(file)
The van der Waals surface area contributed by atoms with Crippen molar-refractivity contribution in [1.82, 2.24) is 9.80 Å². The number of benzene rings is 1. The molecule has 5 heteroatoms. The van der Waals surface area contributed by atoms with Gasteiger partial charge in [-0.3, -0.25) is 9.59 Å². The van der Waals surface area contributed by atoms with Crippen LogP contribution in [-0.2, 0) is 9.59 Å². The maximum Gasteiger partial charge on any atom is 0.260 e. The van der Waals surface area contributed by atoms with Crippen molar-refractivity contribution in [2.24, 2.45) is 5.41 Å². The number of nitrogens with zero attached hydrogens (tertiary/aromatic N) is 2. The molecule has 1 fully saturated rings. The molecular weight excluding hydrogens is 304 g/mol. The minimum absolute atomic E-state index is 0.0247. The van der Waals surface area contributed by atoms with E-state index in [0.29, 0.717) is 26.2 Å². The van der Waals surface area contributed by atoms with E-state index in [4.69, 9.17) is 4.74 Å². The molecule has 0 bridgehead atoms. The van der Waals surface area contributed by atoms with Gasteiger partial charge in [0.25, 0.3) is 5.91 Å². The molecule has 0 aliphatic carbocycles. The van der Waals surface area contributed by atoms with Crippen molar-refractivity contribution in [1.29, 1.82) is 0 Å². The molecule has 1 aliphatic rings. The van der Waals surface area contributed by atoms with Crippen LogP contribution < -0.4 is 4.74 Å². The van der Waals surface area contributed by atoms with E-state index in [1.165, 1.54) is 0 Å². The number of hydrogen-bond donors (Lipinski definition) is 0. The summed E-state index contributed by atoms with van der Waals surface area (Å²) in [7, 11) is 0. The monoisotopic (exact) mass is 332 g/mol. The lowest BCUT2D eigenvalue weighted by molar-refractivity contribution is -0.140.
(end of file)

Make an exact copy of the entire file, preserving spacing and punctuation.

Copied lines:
The van der Waals surface area contributed by atoms with Crippen molar-refractivity contribution in [1.82, 2.24) is 9.80 Å². The number of benzene rings is 1. The molecule has 5 heteroatoms. The van der Waals surface area contributed by atoms with Gasteiger partial charge in [-0.3, -0.25) is 9.59 Å². The van der Waals surface area contributed by atoms with Crippen LogP contribution in [-0.2, 0) is 9.59 Å². The maximum Gasteiger partial charge on any atom is 0.260 e. The van der Waals surface area contributed by atoms with Crippen molar-refractivity contribution in [2.24, 2.45) is 5.41 Å². The number of nitrogens with zero attached hydrogens (tertiary/aromatic N) is 2. The molecule has 1 fully saturated rings. The molecular weight excluding hydrogens is 304 g/mol. The minimum absolute atomic E-state index is 0.0247. The van der Waals surface area contributed by atoms with E-state index in [0.29, 0.717) is 26.2 Å². The van der Waals surface area contributed by atoms with E-state index in [4.69, 9.17) is 4.74 Å². The molecule has 0 bridgehead atoms. The van der Waals surface area contributed by atoms with Gasteiger partial charge in [0.25, 0.3) is 5.91 Å². The molecule has 0 aliphatic carbocycles. The van der Waals surface area contributed by atoms with Crippen molar-refractivity contribution in [1.29, 1.82) is 0 Å². The molecule has 1 aliphatic rings. The van der Waals surface area contributed by atoms with Crippen LogP contribution < -0.4 is 4.74 Å². The van der Waals surface area contributed by atoms with E-state index in [1.165, 1.54) is 0 Å². The number of hydrogen-bond donors (Lipinski definition) is 0. The summed E-state index contributed by atoms with van der Waals surface area (Å²) in [7, 11) is 0. The monoisotopic (exact) mass is 332 g/mol. The lowest BCUT2D eigenvalue weighted by molar-refractivity contribution is -0.140.